If you only optimize yesterday's business model, you're inviting disruption and obsolescence

It wasn't all that long ago that film canisters, taxi medallions, vinyl records and CDs, DVDs and video rental stores and book stores (among others) dominated their respective industries. Much of retail is now going down that same road due to the ecommerce disruption. We can thank these histories for this indispensable lesson: Survival in the 21st Century demands new business models.

Another variation of this lesson for existing businesses is this revised truism, If you keep on doing what you're doing, you'll keep STOP getting what you're getting.

But, if you're in the community-based entertainment industry (CBE), which includes FECs and bowling- and laser tag-based venues, you might say you aren't worried, as people will always go out. Well, there is definitely some truth to that. But that doesn't mean they will choose to go to where they're currently going, nor that they will go out as often, nor that they will spend as much money when they do go out.

And that is exactly what is happening in the 21st Century. Customer expectations and behaviors for out-of-home entertainment are changing dramatically as a result of disruptive digital technologies. Demographics and consumers' patterns of consumption and spending for entertainment are fast changing and as a result old CBE models are fast becoming obsolete and being replaced by new models that address the changing leisure and entertainment consumption landscape. Unfortunately, most existing CBE business and new CBE developers don't see this handwriting on the wall and continue to just make incremental changes to yesterday's CBE business models.

Back in the 20th Century, the world didn't change so fast. But then along came the Internet, then social media and then the smartphone. Due to their widespread adoption, we now live in an era of rapid change. Today we have digitally literate consumers of all ages spending more and more time with screen-based digital entertainment and socialization. Now we have virtual and augmented reality emerging as new digital platforms that will affect entertainment behavior and, as a result, expectations and consumption patterns.

All this consumer technology is rapidly shifting both socialization and entertainment from out-of-home to on-screen. And what that means is yesterday's CBE models are fast becoming obsolete, so obsolete that incremental improvements can't address the root causes of their obsolescence.

It used to be that CBE venues considered entertainment as the primary reason that consumers attended. Today, that thinking will only result in being left behind by a world and consumers who have changed and continue to do so at accelerating speed.

We now have way too many other entertainment options available on digital screens and in the home, and all are so much more convenient and less expensive, often free. Digitally literate consumers are just as comfortable socializing and being entertained on their screens as they are in the real world. Today there's far less reason or motivation to leave home for entertainment or to socialize, and the statistics prove out this sea of change of consumption. (see Growth of eLeisure article in this issue).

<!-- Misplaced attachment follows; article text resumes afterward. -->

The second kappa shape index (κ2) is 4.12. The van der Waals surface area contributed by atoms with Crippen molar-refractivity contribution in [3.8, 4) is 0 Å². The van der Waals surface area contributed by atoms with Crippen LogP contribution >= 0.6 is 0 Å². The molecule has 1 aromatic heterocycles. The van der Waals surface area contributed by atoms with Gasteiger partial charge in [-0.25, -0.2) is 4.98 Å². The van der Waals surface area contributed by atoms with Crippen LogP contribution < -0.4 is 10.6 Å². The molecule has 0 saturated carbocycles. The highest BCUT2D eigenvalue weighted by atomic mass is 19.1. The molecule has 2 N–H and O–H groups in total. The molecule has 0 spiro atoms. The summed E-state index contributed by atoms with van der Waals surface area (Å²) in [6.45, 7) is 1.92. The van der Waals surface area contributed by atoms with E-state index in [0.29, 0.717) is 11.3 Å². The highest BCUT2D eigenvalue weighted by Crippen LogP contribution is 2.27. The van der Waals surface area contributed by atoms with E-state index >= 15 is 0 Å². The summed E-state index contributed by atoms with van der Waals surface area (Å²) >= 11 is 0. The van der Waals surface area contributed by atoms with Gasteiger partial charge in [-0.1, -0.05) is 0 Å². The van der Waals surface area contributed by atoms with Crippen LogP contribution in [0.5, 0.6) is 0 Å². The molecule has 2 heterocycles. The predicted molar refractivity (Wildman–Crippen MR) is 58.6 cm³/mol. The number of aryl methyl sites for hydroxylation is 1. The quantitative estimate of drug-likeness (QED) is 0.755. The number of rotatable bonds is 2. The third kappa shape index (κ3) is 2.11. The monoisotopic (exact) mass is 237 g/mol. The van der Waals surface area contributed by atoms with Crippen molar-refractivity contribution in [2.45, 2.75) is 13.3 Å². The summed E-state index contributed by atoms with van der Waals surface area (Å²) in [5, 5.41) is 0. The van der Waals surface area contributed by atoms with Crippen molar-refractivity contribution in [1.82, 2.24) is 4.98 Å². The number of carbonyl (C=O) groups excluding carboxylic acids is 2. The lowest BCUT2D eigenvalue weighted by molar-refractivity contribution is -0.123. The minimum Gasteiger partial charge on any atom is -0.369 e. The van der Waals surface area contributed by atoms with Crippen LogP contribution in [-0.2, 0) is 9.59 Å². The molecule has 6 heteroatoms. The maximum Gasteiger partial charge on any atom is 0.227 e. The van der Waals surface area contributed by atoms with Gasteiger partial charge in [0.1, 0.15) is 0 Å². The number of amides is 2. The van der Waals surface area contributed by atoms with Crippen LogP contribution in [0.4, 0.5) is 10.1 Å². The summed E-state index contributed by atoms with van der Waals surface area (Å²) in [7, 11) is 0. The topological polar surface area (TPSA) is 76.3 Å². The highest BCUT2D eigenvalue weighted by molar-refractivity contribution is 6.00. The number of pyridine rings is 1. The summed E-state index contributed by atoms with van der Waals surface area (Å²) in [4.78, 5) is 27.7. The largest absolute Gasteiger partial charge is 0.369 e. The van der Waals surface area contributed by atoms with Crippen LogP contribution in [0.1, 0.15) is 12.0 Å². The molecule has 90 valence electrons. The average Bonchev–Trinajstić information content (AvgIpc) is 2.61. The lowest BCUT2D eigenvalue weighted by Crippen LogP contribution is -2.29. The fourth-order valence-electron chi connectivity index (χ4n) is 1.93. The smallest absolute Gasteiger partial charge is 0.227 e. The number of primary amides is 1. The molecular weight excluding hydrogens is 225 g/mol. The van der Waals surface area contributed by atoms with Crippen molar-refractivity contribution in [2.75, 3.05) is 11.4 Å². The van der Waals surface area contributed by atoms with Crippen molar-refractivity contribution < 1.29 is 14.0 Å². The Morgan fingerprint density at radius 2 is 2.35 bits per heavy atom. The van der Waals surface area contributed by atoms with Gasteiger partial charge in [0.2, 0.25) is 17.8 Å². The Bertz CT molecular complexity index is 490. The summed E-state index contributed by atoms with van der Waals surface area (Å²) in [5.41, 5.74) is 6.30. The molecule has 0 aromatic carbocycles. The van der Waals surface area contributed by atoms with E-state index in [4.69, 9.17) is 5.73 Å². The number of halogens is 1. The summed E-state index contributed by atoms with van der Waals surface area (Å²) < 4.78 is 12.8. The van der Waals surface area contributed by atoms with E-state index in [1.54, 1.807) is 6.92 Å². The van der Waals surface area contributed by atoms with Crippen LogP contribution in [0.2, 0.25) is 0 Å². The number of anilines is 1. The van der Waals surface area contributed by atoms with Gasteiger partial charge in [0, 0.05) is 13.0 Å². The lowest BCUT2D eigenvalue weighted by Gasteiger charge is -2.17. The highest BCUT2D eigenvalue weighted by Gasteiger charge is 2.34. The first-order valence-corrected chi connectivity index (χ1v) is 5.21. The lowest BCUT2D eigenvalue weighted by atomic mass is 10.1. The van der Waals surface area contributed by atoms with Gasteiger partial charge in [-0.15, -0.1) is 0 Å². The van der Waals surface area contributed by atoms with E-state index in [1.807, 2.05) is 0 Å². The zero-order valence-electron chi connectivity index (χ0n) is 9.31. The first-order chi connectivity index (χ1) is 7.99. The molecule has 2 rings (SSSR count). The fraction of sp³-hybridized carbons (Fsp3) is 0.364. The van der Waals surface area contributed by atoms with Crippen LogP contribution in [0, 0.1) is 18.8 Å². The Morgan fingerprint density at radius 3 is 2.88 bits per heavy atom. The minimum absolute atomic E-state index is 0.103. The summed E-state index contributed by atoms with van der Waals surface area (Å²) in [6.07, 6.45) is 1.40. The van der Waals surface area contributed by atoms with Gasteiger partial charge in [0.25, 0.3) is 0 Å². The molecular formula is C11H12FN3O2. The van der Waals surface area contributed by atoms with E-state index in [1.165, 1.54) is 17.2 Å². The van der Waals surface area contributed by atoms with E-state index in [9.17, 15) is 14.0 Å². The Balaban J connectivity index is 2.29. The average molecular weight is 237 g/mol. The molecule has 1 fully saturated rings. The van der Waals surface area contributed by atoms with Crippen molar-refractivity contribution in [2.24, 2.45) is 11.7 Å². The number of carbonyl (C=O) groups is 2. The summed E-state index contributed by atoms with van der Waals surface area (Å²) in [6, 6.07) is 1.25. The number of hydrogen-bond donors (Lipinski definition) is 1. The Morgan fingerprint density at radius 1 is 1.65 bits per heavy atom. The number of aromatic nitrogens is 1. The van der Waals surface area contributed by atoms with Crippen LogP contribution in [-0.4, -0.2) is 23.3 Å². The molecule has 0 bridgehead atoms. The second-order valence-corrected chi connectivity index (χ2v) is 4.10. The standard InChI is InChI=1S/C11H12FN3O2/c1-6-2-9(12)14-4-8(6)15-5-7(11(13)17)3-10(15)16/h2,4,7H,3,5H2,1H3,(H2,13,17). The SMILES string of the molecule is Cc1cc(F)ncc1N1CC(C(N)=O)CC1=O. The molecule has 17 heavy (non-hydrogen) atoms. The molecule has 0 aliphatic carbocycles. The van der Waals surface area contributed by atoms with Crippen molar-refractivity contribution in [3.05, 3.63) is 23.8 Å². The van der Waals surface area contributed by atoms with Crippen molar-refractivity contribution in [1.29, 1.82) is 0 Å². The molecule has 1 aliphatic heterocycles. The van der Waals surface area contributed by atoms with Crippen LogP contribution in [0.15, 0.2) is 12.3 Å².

Tweaking yesterday's CBE business model for the modern leisure consumer is destined for failure. The industry's conventional wisdom and its paradigms don't fit with the times and will be even more of a mismatch in the near future. It now takes a completely new business model to attract the new digitally literate consumer with their new expectations and values.

There's now an emerging new business model replacing the traditional CBE, including FECs of all types. What this model does is place socialization first, food and drink second and the entertainment only comes in third. It's no longer primarily about the entertainment. In addition this new model addresses consumers' desire for new, unique and sharable experiences, experiences that are shareworthy on social media to gain social capital. The new business model targets adults, not families. And it targets higher socioeconomic households rather than the shrinking and discretionary expenditure challenged middle class that the older models catered to. These higher socioeconomic guests demand a much higher quality experience, including design, ambiance and hospitality. The vast majority of higher socioeconomic guests are college educated, so they are often seeking an experience that offers them the opportunity to discover and learn something new. We call this new business model a community leisure venue (CLV) to take all the emphasis off the entertainment.

Households with an adult with a Bachelor's or higher degree are 40% of all households, yet account for 64% of all participants and 61% of all spending at community-based entertainment venues excluding live entertainment.

What has been the conventional industry wisdom for years no longer works as a sustainable model. Old school CBEs and FECs that offer a much more limited and shallower experience with an emphasis on entertainment are on the road to extinction while a new species, the CLV, is evolving to take their place. Yogi Berra's truism sure fits the times, “The future ain't what it used to be.”